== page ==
He added Thomas as the QBs coach, and moved 2023 QBs coach/OC Marcus Satterfield to tight ends coach and co-OC. Rhule declared he wanted the offense to look like the San Francisco 49ers, who in 2023 led the NFL in average yards per attempt. (Nebraska, at 6.2 ypa, ranked ahead of only 5 other Power 5 programs.)

Rhule wants the passing game to significantly develop under Thomas — and that’s not happening with Haarberg or any other quarterback not named Raiola.

The road is set from here until the season opener against UTEP on Aug. 31: Get Raiola ready to play. He’s the first step to returning to the postseason, the next step in the rebuild of Nebraska football under Rhule.

He’s also the “now” for the program. If it doesn’t work here — with a 5-star quarterback and a coach with a history of turning around programs — when will it?

You better believe it’s fair to expect more from Nebraska in 2024, much more than what the Huskers showed in the last month of last season.

4. The first move

The announcement Tuesday was lost amid the hype and hoopla of Super Bowl prep. But it’s significant — and could have a lasting impact on college football (and the Big Ten) moving forward.

Maybe it’s just coincidence, but it’s certainly odd that within days of the SEC and Big Ten announcing they were joining together to find answers to the problems of college sports — and everything that goes with it down the road — ESPN, Fox and Warner Brothers announced a new sports streaming service.

Fox has a controlling interest in the media rights of the Big Ten. ESPN provides of all things SEC. Just a coincidence, right?

Fox, ESPN and Warner Brothers will each own 1/3 of the service. You can connect the dots from there, a road that could easily lead to the SEC and Big Ten combining media rights and opening a massive increase in payouts.

With pay-for-play on the horizon, there is a critical need for new revenue streams. The only way the 2 super conferences could demand a significant increase in their current $1 billion-plus annual payouts: a future where both play in the same association.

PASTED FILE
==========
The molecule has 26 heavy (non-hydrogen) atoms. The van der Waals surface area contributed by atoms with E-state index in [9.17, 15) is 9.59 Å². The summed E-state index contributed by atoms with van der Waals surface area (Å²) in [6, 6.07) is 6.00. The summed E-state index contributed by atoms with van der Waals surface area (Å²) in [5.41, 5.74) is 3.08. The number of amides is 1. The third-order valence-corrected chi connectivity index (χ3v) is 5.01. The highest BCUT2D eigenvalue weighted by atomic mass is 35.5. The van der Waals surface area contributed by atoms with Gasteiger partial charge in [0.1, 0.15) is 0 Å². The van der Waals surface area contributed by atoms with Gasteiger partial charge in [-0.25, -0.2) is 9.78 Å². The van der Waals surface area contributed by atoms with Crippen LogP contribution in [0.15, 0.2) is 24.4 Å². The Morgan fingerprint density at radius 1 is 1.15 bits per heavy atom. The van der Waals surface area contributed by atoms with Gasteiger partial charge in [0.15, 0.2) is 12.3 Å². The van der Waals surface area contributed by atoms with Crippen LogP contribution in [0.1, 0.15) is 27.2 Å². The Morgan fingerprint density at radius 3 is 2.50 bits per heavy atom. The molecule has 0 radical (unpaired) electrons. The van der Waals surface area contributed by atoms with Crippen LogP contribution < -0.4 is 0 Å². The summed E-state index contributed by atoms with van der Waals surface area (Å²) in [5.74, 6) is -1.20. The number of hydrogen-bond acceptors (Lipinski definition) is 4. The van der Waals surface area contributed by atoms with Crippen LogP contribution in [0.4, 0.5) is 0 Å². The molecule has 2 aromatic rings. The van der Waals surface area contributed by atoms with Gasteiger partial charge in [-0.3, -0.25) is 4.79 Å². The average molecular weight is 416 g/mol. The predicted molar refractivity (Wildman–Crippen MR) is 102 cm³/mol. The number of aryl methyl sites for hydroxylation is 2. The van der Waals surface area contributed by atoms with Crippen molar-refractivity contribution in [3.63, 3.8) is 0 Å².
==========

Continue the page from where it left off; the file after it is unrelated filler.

In other words, an NFL-type model with the NFC and AFC, and a postseason championship Playoff.

If college football eventually arrives at pay-for-play — and most in the industry believe it will sooner than later — it’s a logical move.

5. The Weekly 5

The top Day 2 or 3 Big Ten prospects for the NFL Draft.

1. S Tyler Nubin, Minnesota

2. WR Roman Wilson, Michigan

3. TE Cade Stover, Ohio State

4. LB Curtis Jacobs, Penn State

5. S Beau Brade, Maryland

6. Your tape is your resume

An NFL scout analyzes the prospects of a draft-eligible Big Ten player. This week: Michigan NB Mike Sainristil.

“He’s undersized, there’s no doubt about that. But we’ve had undersized safeties and nickels that have had nice careers. He’s a football player. A high football IQ, and a sure tackler. He’s solid in coverage and mirroring, and he can run. He has great instincts, but he’s not an outside cornerback. I think you put him inside, where he can use leverage in coverage.”

7. Powered Up

This week’s Power Poll, and 1 big thing: best transfer portal addition.

1. Oregon: QB Dillon Gabriel (Oklahoma). A career TD/INT ratio of 125/26, and 151 career TDs (26 rushing). A 6th-year of eligibility, and a potential championship Playoff run.

2. Ohio State: S Caleb Downs (Alabama). It’s more than just adding 1 of the top 3 defensive players in college football. It’s an elite presence and leader on a defense that has lacked both.

3. Penn State: CB AJ Harris (Georgia). Former 5-star recruit was a key reserve in 2023 and will be a star in 2024.

4. Washington: CB Ephesians Prysock (Arizona). By the end of 2023, was one of the top 4 cornerbacks in the Pac-12.

5. Michigan: LB Jaishawn Barham (Maryland). He’ll play more inside, but expect Michigan to move him around along the front 7 to get him more involved in the pass rush.